Lenders Are Generous When Counting Income for Chicago Real Estate Purchasers

When lenders are determining how much potential borrowers can afford in a mortgage payment on their new Chicago real estate, borrowers are lucky that lenders consider gross income, not the amount that actually comes home. Or are they?
Equifax Real Estate Blog takes up the topic in a recent post by real estate expert Ilyce Glink. Her article, “
How to Think About Debt When Buying a Home,”  talks about the times when the lenders’ total amount of allowable debt – 36 percent of gross income – is almost as much as or even more than a borrower’s take home pay.
The fact is, most Americans bring home a relatively small percentage of what they actually make. With income taxes, health insurance, retirement contributions and numerous other deductions taken long before the money hits the bank account, many bring home only half or even a third of gross income. Mortgage lenders want borrowers to spend no more than 28 percent of gross income on mortgage, insurance and taxes and no more than 36 percent on total debt. But what about borrowers who bring home only 36 percent of their income each pay period? They feel like they’re being approved to borrow way too much money, and they’re probably right.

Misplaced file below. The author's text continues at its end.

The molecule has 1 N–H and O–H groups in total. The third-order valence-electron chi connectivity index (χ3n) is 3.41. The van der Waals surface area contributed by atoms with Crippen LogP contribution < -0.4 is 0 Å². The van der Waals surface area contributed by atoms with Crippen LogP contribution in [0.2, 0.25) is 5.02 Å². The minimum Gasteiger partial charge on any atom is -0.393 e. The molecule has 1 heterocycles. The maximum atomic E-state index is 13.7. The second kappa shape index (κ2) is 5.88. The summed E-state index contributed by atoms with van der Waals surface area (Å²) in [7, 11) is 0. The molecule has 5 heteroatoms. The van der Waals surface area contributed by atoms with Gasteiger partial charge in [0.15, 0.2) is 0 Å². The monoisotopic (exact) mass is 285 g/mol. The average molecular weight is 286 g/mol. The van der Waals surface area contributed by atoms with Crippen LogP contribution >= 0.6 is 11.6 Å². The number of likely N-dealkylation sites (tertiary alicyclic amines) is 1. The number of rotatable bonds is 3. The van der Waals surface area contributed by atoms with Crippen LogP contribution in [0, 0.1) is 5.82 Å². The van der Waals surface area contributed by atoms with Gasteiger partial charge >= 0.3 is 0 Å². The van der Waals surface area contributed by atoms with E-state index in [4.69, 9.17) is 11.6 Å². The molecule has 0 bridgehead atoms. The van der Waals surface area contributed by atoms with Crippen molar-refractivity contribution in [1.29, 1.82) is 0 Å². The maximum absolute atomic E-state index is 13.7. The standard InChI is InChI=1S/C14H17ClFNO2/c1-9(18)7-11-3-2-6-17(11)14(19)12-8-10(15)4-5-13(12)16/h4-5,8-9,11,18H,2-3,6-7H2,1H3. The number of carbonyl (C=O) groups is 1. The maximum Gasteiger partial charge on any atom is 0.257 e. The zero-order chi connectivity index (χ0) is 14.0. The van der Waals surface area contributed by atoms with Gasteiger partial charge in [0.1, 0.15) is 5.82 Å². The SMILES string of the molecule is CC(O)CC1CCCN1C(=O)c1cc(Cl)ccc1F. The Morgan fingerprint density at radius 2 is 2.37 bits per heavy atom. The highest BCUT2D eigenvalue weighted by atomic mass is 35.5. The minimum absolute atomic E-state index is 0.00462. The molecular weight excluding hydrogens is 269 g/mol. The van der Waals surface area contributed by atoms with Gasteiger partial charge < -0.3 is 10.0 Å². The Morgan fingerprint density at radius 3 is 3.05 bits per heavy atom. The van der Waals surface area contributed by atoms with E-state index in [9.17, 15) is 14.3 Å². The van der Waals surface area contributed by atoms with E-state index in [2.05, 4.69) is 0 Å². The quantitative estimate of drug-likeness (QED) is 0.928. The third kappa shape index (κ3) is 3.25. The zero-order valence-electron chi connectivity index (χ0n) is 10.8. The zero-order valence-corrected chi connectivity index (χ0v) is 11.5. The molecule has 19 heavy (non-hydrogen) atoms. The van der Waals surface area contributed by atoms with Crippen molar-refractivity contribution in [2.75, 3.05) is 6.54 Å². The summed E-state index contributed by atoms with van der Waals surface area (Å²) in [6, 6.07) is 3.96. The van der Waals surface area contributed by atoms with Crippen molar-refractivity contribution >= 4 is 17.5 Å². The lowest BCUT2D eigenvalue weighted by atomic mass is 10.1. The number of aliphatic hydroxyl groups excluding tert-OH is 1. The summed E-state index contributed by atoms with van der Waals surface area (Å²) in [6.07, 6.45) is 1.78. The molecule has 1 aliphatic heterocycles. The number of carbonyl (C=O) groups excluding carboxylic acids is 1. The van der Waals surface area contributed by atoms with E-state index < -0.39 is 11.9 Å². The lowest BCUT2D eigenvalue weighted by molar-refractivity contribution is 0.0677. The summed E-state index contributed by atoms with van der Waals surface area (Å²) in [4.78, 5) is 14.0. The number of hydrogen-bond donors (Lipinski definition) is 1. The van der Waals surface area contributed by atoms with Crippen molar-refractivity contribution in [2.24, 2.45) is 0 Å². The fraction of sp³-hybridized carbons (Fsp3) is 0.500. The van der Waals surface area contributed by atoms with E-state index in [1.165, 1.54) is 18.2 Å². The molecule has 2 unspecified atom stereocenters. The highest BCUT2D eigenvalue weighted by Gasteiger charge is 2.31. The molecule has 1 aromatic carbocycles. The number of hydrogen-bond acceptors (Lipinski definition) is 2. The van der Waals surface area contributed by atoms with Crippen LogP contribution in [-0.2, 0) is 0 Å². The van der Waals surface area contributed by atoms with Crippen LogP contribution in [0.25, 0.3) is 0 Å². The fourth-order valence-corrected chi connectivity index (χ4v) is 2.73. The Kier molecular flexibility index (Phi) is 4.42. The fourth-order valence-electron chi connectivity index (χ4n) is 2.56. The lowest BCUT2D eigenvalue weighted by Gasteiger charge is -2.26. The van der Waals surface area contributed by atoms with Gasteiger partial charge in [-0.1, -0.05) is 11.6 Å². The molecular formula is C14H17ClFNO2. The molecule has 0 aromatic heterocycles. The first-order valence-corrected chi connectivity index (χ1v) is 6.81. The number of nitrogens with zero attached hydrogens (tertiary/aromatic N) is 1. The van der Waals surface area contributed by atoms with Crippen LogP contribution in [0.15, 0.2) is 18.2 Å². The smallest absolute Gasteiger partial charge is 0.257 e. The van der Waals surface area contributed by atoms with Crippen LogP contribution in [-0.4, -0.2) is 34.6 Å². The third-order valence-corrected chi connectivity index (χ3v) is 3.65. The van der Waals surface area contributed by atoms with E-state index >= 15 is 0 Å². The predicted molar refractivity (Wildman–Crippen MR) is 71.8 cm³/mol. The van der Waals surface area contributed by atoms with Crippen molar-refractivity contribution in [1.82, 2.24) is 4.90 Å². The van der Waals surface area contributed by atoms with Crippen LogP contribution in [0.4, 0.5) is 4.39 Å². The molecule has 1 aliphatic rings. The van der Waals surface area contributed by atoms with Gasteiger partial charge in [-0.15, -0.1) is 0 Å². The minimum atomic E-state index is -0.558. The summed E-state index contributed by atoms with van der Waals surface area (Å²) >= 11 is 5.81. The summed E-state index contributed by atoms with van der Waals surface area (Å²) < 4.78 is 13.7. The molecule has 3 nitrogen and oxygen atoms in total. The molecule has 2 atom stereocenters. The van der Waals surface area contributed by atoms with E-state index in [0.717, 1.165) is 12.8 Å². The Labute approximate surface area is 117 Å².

Glink encourages homebuyers not to take what the mortgage lenders say you can afford at face value, lest you end up with a monthly payment you can’t manage. Instead, she says to consider your actual budget and determine how much you can truly afford spend on your home each month, saving back some for maintenance costs and emergencies expenditures that are likely to come with owning a home.
For homeowners and potential borrowers who want to take control of their finances, the
Equifax Personal Finance Blog publishes numerous stories like this one on real estate, credit, insurance, tax and retirement topics. Even better, readers can ask questions of the experts. It’s worth a visit!